Major Depressive Disorder Symptoms

Major depressive disorder, also commonly referred to as depression, is a serious emotional and medical condition that may require long-term treatment to keep symptoms from returning.

It is estimated that about 25 million men and women in the United States will suffer from an episode of major depressive disorder this year, costing the United States more than $80 billion in lost productivity and treatment.

According to the National Alliance on Mental Illness (NAMI), major depressive disorder is a mood state that goes well beyond temporarily feeling sad or blue. It is a life-long condition that affects one’s thoughts, feelings, behavior, mood and physical health.

Since it can be a life-long condition, people should be aware of the signs and symptoms in order to seek proper medical treatment. Major depressive disorder symptoms can include:

Changes in Appetite

Some people may go from one extreme to another regarding their appetite. For example, some people may partake in overeating, resulting in weight gain. Others may lose their appetite and lose weight.

Changes in Sleep

Like changes in appetite, some people may experience difficulty falling asleep and staying asleep throughout the entire night, while others may sleep too much.

Loss of Energy

For some people, there is a loss of energy to get things accomplished throughout the day. A person may feel too fatigued to go to work or school, or even to accomplish every day tasks like brushing their teeth or hair.

Poor Concentration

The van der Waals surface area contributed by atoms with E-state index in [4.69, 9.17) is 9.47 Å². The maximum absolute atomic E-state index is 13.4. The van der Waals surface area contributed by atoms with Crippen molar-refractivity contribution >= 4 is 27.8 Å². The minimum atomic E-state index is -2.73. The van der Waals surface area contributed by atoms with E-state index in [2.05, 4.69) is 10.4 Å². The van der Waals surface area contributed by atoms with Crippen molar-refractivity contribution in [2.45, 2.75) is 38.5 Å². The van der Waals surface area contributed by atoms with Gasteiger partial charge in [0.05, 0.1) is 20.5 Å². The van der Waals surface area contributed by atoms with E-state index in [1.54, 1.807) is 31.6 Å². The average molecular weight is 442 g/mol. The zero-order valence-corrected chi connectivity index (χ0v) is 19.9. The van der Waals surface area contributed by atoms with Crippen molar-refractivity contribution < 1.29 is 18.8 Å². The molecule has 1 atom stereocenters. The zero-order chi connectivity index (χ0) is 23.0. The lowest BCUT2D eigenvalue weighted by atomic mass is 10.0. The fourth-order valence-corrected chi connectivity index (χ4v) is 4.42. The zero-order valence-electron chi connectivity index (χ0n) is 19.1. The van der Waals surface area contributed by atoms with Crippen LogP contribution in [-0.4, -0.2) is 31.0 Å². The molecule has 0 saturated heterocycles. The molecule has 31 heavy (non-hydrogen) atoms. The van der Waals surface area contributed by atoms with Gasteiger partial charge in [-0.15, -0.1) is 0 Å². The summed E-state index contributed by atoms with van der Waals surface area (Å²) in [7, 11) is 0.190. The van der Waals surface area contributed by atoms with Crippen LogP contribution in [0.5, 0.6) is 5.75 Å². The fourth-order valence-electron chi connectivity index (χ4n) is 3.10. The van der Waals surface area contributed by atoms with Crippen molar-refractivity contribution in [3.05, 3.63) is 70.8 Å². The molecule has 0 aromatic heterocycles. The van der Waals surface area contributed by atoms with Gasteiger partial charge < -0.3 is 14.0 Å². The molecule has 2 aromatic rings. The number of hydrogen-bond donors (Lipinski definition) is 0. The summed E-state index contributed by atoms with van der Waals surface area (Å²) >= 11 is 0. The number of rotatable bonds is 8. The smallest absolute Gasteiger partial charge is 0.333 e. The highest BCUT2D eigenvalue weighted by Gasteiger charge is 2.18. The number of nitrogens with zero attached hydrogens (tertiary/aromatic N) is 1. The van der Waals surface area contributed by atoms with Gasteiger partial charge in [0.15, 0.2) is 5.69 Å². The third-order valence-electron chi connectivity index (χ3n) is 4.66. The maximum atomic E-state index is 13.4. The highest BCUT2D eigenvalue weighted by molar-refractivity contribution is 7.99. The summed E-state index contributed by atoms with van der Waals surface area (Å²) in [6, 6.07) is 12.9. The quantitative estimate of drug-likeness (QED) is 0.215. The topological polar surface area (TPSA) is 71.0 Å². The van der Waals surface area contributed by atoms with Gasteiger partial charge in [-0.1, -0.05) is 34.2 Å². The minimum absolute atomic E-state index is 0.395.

During a severe depression, some people may not be able to concentrate on school, job responsibilities, or home responsibilities. Others may not be able to focus enough to watch a television show from start to finish or read an entire magazine article.

Low Self-Esteem

Many people lose confidence and self-esteem in themselves and the world around them during a depressive episode. They may dwell on mistakes they made in the past or loved ones lost.

Lack of Interest

People affected by depression may lose interest in activities they once enjoyed such as hobbies, eating and even sex.

Source: National Alliance on Mental Illness

Eating Disorder Self Test. Take the EAT-26 self test to see if you might have eating disorder symptoms that might require professional evaluation. All answers are confidential.

Find a Treatment Facility Near You

Click on a state below to find eating disorder treatment options that could be right for you.

Where do calls go?

Calls to numbers on a specific treatment center listing will be routed to that treatment center. Additional calls will also be forwarded and returned by one of our treatment partners below.

Calls to any general helpline (non-facility specific 1-8XX numbers) for your visit will be answered by one of our treatment partners, a paid advertiser on

All calls are private and confidential.

I NEED TO TALK TO SOMEONE NOWI NEED TO TALK TO SOMEONE NOW 800-568-9025Response time about 1 min | Response rate 100%
Who Answers?